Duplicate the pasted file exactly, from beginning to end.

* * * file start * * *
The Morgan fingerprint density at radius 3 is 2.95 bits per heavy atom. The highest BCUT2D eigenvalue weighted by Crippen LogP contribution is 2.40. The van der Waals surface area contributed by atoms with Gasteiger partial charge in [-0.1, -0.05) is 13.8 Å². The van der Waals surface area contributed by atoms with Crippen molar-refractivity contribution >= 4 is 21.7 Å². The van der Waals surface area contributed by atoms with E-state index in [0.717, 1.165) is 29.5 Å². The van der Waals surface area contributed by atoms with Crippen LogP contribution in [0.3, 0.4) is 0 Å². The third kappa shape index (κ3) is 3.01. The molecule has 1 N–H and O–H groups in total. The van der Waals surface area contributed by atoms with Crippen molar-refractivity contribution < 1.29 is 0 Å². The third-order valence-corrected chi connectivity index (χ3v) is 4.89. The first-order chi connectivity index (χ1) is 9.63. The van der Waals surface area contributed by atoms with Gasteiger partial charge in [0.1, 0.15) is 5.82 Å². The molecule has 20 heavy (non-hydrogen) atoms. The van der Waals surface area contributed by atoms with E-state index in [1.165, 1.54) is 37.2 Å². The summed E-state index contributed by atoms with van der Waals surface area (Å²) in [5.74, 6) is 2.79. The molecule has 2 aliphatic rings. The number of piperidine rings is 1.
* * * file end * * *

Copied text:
The Morgan fingerprint density at radius 3 is 2.95 bits per heavy atom. The highest BCUT2D eigenvalue weighted by Crippen LogP contribution is 2.40. The van der Waals surface area contributed by atoms with Gasteiger partial charge in [-0.1, -0.05) is 13.8 Å². The van der Waals surface area contributed by atoms with Crippen molar-refractivity contribution >= 4 is 21.7 Å². The van der Waals surface area contributed by atoms with E-state index in [0.717, 1.165) is 29.5 Å². The van der Waals surface area contributed by atoms with Crippen LogP contribution in [0.3, 0.4) is 0 Å². The third kappa shape index (κ3) is 3.01. The molecule has 1 N–H and O–H groups in total. The van der Waals surface area contributed by atoms with Crippen molar-refractivity contribution < 1.29 is 0 Å². The third-order valence-corrected chi connectivity index (χ3v) is 4.89. The first-order chi connectivity index (χ1) is 9.63. The van der Waals surface area contributed by atoms with Gasteiger partial charge in [0.1, 0.15) is 5.82 Å². The molecule has 20 heavy (non-hydrogen) atoms. The van der Waals surface area contributed by atoms with E-state index in [1.165, 1.54) is 37.2 Å². The summed E-state index contributed by atoms with van der Waals surface area (Å²) in [5.74, 6) is 2.79. The molecule has 2 aliphatic rings. The number of piperidine rings is 1.